On March 20, 2009, the Court of Appeals for the Federal Circuit handed down its decision in Tafas v. Doll, reversing in part a decision of the U.S. District Court for the Eastern District of Virginia that permanently enjoined the United States Patent and Trademark Office (USPTO or the “Office”) from implementing its highly controversial proposed claims and continuation rules.1 In its decision,2 the Federal Circuit found that the final rules being challenged are procedural changes, not substantive ones and therefore within the purview of the USPTO to promulgate. But the Federal Circuit held that Final Rule 78 restricting “continuing applications” including continuation and continuation-in-part applications runs contrary to the Patent Act.3  

Although the USPTO’s proposed rules included a number of restrictions on various aspects of patent practice, the appellees’ challenge to the rules focused on four rules, namely Final Rules 75, 78, 114 and 265 (“Final Rules”). Final Rule 78 generally permits an applicant to file two continuing applications in an application family, but places restrictions on any continuing application filed thereafter, and Final Rule 114 places a similar restriction after one Request for Continued Examination (RCE) in an application family. The district court, and similarly the Federal Circuit, referred to these aspects of Final Rules 78 and 114 as the “2+1 rule.”  

Final Rule 75 generally permits an applicant to present up to five independent claims or 25 total claims in an application, without further obligation. For an application including more than five independent claims and/or 25 total claims (the “5/25 rule”), the applicant is required to conduct a pre-examination prior art search and submit a substantive examination support document (ESD) before a first action on the merits. Final Rule 265 governs the ESD which, in addition to a statement acknowledging the applicant’s pre-examination search, generally requires an identification of all the limitations of each of the claims that are disclosed by the references from the pre-examination search deemed most closely related to the respective subject, and a detailed explanation particularly pointing out how each of the independent claims is patentable over the cited references.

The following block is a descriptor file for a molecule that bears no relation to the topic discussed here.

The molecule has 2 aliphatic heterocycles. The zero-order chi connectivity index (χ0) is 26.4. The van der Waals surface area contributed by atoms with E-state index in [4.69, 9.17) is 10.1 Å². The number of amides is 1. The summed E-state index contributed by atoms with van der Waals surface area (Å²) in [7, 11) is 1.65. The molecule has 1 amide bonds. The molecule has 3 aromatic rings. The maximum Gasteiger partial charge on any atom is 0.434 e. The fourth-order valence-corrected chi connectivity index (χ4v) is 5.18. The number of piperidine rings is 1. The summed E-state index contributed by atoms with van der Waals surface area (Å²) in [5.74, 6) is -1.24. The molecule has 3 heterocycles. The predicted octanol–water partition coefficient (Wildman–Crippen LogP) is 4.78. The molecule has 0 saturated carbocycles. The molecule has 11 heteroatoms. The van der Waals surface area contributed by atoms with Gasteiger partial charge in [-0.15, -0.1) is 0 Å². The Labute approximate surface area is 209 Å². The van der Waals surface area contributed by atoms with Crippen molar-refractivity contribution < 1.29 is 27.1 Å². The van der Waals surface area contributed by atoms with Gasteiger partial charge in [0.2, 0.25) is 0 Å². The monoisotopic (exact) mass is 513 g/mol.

In its decision permanently enjoining the Final Rules, the district court stated that the Patent Act vested the Patent Office only with procedural, not substantive, rulemaking authority.4 In the district court’s opinion, the Final Rules are substantive in that they change an applicant’s rights in a “substantive” way under the Administrative Procedure Act (APA)5 and case law interpreting it. And further, the district court found that the Final Rules run contrary to several sections of the Patent Act. The district court therefore concluded that the Final Rules exceeded the USPTO’s rulemaking authority, and declared them null and void.